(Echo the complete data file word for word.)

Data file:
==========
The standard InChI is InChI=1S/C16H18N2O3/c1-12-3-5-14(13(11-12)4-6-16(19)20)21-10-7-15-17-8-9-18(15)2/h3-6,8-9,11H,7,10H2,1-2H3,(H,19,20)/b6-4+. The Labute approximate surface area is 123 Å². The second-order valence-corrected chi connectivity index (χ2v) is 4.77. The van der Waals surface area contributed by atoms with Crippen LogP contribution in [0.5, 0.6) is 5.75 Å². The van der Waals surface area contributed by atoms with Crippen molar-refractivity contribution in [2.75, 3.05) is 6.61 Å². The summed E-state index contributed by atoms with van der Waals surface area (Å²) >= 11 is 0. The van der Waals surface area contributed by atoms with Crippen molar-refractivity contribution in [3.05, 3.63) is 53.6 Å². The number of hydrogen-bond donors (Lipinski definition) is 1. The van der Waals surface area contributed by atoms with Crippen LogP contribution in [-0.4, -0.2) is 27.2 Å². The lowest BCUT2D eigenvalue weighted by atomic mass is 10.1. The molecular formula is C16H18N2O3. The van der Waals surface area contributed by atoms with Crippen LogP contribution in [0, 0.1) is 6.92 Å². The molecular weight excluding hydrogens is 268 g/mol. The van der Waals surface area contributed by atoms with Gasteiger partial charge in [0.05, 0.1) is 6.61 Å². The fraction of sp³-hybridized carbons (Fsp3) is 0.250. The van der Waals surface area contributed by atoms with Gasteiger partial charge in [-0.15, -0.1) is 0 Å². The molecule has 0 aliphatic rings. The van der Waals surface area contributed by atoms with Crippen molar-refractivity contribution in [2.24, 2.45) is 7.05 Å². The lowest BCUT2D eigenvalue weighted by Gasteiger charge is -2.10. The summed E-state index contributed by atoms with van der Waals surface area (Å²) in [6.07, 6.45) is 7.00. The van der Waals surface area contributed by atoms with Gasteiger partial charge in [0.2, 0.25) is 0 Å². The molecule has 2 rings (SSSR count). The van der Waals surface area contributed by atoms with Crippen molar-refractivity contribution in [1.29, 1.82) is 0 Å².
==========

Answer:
The standard InChI is InChI=1S/C16H18N2O3/c1-12-3-5-14(13(11-12)4-6-16(19)20)21-10-7-15-17-8-9-18(15)2/h3-6,8-9,11H,7,10H2,1-2H3,(H,19,20)/b6-4+. The Labute approximate surface area is 123 Å². The second-order valence-corrected chi connectivity index (χ2v) is 4.77. The van der Waals surface area contributed by atoms with Crippen LogP contribution in [0.5, 0.6) is 5.75 Å². The van der Waals surface area contributed by atoms with Crippen molar-refractivity contribution in [2.75, 3.05) is 6.61 Å². The summed E-state index contributed by atoms with van der Waals surface area (Å²) >= 11 is 0. The van der Waals surface area contributed by atoms with Crippen molar-refractivity contribution in [3.05, 3.63) is 53.6 Å². The number of hydrogen-bond donors (Lipinski definition) is 1. The van der Waals surface area contributed by atoms with Crippen LogP contribution in [-0.4, -0.2) is 27.2 Å². The lowest BCUT2D eigenvalue weighted by atomic mass is 10.1. The molecular formula is C16H18N2O3. The van der Waals surface area contributed by atoms with Crippen LogP contribution in [0, 0.1) is 6.92 Å². The molecular weight excluding hydrogens is 268 g/mol. The van der Waals surface area contributed by atoms with Gasteiger partial charge in [0.05, 0.1) is 6.61 Å². The fraction of sp³-hybridized carbons (Fsp3) is 0.250. The van der Waals surface area contributed by atoms with Gasteiger partial charge in [-0.15, -0.1) is 0 Å². The molecule has 0 aliphatic rings. The van der Waals surface area contributed by atoms with Crippen molar-refractivity contribution in [2.24, 2.45) is 7.05 Å². The lowest BCUT2D eigenvalue weighted by Gasteiger charge is -2.10. The summed E-state index contributed by atoms with van der Waals surface area (Å²) in [6.07, 6.45) is 7.00. The van der Waals surface area contributed by atoms with Gasteiger partial charge in [0.2, 0.25) is 0 Å². The molecule has 2 rings (SSSR count). The van der Waals surface area contributed by atoms with Crippen molar-refractivity contribution in [1.29, 1.82) is 0 Å².